Written by Jordan Michelman.

Sometimes a coffee bar just jumps out at you, immediately establishing itself as urgent and essential. In late 2023 I found myself walking into just such a cafe: File Systems of Coffee, the new Los Angeles coffee bar from founder Royce Rollins. He’s a decades-long design and tech veteran whose CV spans the worlds of fashion, art, and major media companies, from Disney to Flight Club to Yahoo. The feeling inside File Systems is deceptively soft and quietly futuristic but with a conceptual alien-industrial element that settles in over the course of your pour-over. It is also distinctly and utterly Los Angeles, filtering design elements from film, international travel (in particular Japan), and the city’s endlessly multi-national multicultural overlap of communities, languages, ideas, and expressions. 

Simply put, this is one of the most exciting new coffee bars in America today. We talked to Royce Rollins to learn more. 

Tell me how you describe what this place is to someone who might be unfamiliar.

Royce Rollins: My team is trained to keep things simplistic. We don’t hit you over the head with our concept; we want you to explore this space, and discover the rabbit hole of references at your own leisure. One way to explain what we do is we’re an internet cafe with a straight face. We’re the new internet cafe. And that means many different things.  

You serve roasters from London, from Northern Europe, from across America. How do you curate those choices? And how does this express your ethos?

We’re looking for alignment. We like to choose coffees that create affinity. I like to straddle both mass and scarce in everything I do. There’s a streetwear aspect to that. Ikea is cool, but so is a really bespoke furniture piece. We want to offer more accessible coffees, but also Geshas. For us, it’s about philosophy and approach.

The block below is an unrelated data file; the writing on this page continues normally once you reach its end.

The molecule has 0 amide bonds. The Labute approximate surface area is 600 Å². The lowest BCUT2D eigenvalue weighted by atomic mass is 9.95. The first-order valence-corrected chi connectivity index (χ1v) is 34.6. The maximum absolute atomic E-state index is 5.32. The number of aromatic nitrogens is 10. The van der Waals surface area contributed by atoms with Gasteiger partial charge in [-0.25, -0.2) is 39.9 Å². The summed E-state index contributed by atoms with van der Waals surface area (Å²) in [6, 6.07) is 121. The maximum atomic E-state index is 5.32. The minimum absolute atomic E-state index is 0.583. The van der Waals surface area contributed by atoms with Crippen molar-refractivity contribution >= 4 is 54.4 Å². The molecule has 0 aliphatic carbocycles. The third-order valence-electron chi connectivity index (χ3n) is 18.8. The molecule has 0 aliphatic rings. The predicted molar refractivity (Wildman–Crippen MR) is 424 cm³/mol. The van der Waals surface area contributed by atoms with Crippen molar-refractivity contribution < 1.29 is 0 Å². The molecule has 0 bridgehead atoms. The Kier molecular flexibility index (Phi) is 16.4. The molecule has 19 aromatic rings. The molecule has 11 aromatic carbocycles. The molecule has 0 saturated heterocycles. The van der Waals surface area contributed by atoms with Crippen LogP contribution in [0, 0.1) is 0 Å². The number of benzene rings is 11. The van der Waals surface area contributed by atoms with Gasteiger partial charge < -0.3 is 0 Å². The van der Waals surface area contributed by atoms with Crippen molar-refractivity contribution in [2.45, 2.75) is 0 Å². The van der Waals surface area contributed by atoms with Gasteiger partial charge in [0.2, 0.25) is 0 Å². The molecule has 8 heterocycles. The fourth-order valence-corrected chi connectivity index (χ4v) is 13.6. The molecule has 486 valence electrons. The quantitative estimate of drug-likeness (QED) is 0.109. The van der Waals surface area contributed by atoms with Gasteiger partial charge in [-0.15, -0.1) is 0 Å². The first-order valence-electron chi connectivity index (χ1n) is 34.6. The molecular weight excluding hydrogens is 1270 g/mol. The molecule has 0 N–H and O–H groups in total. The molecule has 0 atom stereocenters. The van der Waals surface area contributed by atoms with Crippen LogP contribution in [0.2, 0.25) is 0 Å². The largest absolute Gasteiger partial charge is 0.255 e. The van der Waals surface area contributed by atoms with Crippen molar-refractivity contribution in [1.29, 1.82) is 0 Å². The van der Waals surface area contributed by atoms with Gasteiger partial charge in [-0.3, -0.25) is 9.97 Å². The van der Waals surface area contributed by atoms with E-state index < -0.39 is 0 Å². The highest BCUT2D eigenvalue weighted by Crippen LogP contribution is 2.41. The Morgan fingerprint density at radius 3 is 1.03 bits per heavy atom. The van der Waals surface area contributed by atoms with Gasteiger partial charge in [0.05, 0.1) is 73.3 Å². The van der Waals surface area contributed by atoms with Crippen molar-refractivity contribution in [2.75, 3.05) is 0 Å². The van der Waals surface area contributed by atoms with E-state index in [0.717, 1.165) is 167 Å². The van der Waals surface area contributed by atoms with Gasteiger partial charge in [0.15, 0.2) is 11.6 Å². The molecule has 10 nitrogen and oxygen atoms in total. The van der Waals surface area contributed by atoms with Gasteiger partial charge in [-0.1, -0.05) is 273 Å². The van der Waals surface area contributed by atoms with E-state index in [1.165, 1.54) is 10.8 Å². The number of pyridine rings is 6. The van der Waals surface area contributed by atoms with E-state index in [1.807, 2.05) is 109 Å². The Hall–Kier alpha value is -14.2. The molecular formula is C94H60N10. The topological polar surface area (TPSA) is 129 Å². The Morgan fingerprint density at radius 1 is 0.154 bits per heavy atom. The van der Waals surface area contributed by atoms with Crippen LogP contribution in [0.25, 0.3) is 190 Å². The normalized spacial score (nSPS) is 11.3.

I was the original remote worker. Pre-pandemic, I learned being a corporate cubicle was not for me. There weren’t many prototypes for that when I was young. I used to work for Yahoo way back in the day when it was the most popular internet company in the world, and being a young Black kid back then, there weren’t many frames of reference for what I was doing. I was also into fashion and music. I was building early algorithms and crude versions of AI. Remote working allowed me to travel the world and discover coffee.

Japan has a huge influence on me. I started traveling and living there in the early 2000s, which was a very important time for Japanese design, fashion, and architecture. Going to cafes that combined art, music, architecture, and design in Tokyo led me to a ten-year journey of studying coffee. This is how we got here. 

What does working with La Marzocco mean to you? 

You notice what’s special about our Linea PB? We never unpacked it. The tape you see on the machine is the original stuff from the box. 

That’s wild. I have never seen that in a cafe.

Some people see it and freak out. But people I know from my background, where I come from in the art and design and tech world, they see it and love it.

Working with a La Marzocco speaks to that same idea of being simultaneously mass access and bespoke. I do not want to change something that’s not broke. The Linea is a workhorse. It is classic design. It’s reliable. I’m an all-or-nothing person; I am always wearing something that is simultaneously bespoke and mass. And I want to give people something new that is also something old. It’s like Star Wars; it’s futuristic but then you learn the Millennium Falcon is an old ship. The designs in Blade Runner and Alien are like that too. It’s far away in the future, and yet relatable. Something about it is alien, and something about it is familiar. That’s File Systems of Coffee in a nutshell: new and far away, but relatable, too. A future worn in. 

Visit File System of Coffee’s official website and follow them on Instagram